Compiler Directives in Verilog
Complier directives are common in any programming language which is based on compilers. These directives, as the name suggests, direct how the compiler will compile the code. In Verilog, there are various compiler directives to set the timescale of simulation, control the compiler flow. Compiler directives start with the
` (backquote) symbol.
Compiler Directives, once declared, stays effective until another directive overrides the directive. Thus, if a directive is declared in one file, it is effective in other files also.
Different directives available in Verilog are:
Let us see different directives in detail.
Include directive is used when a module defined in a file needs to be included in another file. This compiler directive will copy all the codes written in the mentioned file and include them in the present file during compile time, making all the code from another file accessible in the file.
This directive is used to declare a Macro or to define a custom data type. Macros are code that can be used to perform some tasks. It is different from function or task as it can be defined outside the modules and thus be used globally. Also, macros do not have any construct like that of function and task.
`define name code
This example shows how a define directive can be used to define a custom data type. A nibble is a 4-bit data which is defined using `define directive.
`define nibble reg[3:0] module define_demo; `nibble a; initial begin a = 4'b1010; $display("a = %b", a); end endmodule
# a = 1010
This directive is used to remove any defined macros.
This code will show an error as nibble is undefined using `undef directive. Thus, nibble cannot be used after the highlighted line.
module undefine_demo; `undef nibble `nibble a; initial begin a = 4'b1010; $display("a = %b", a); end endmodule
This directive is like an if-else statement but is evaluated during the compile time. If a macro has been defined, it will compile the statements present after the directive. `ifdef directive is always followed by an `endif directive which marks the end of condition code. Thus, any code written inside `ifdef and `endif directive will be compiled only when a particular macro is defined.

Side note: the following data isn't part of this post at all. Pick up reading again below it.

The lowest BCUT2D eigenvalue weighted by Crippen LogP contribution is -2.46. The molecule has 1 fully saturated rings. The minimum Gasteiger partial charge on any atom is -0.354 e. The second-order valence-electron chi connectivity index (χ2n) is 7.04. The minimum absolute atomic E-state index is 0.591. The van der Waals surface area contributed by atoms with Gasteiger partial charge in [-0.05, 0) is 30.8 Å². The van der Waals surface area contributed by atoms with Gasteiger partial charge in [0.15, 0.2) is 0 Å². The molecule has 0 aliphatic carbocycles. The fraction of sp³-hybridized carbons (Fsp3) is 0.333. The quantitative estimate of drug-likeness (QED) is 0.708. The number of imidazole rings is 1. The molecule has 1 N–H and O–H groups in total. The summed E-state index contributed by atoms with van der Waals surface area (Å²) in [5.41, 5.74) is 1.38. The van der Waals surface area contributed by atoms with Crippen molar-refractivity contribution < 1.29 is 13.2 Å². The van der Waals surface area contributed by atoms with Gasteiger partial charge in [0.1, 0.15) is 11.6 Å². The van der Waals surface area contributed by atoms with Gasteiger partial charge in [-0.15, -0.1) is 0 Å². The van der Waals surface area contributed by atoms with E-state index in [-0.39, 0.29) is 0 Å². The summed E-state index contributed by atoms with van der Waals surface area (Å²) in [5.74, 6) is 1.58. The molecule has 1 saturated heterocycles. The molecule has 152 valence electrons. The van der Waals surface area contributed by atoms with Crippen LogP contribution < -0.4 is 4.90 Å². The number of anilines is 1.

`ifdef macro_name <code> `endif
The macros can either be defined using `define directive or be passed as a parameter with the compile command using the
This directive is just the opposite of the `ifdef directive. This directive will compile the underlying code only when the macro is not defined. Generally, this is used when we want to compile some code only once. So, if a macro is not defined, it can compile some code and then define the exact macros. Now the same code will not be recompiled.
`ifndef macro_name <code> `endif
This directive is used with the `ifdef or `ifndef directive to give added options, just as in the case of if-else-if statements.
This directive is used to define a default case, i.e., if none of the directives evaluates to true, then the statement present in this directive is compiled. It is not necessary to include an `else directive with `ifdef or `ifndef directives.
This directive is used to define the time scale of the simulation. Choosing a correct timescale is very crucial for a simulation. The time scale is divided into two parts: time unit and time precision. Time unit maps one simulation unit to a real time unit. For example, if the time unit is selected as 1µs, then #1 will mean a delay of 1µs. Time precision shows the precision of the time scale. It can be equal to or less than the time unit specified. For example, if time precision is selected to be 100ns, then #1.2 would mean a time delay of 1.2µs. If precision is also set to 1µs, then #1.2 will mean a time delay of 1µs. As there is the precision is also in µs.
In the below example, it must be noted that the
$realtime function's output is related to the time precision we provide. Precision in the example is 100ns, and as 1µs = 10 * 100ns, thus the output of the
$realtime function is 10.
`timescale 1us/100ns module timescale_demo; reg a = 1'b0; initial begin #1.4 a = 1'b1; $display("Simulation at %0t x 100ns", $realtime); #1.42 a = 1'b0; $display("Simulation at %0t x 100ns", $realtime); #1.46 a = 1'b1; $display("Simulation at %0t x 100ns", $realtime); end endmodule
# Simulation at 14 x 100ns # Simulation at 28 x 100ns # Simulation at 43 x 100ns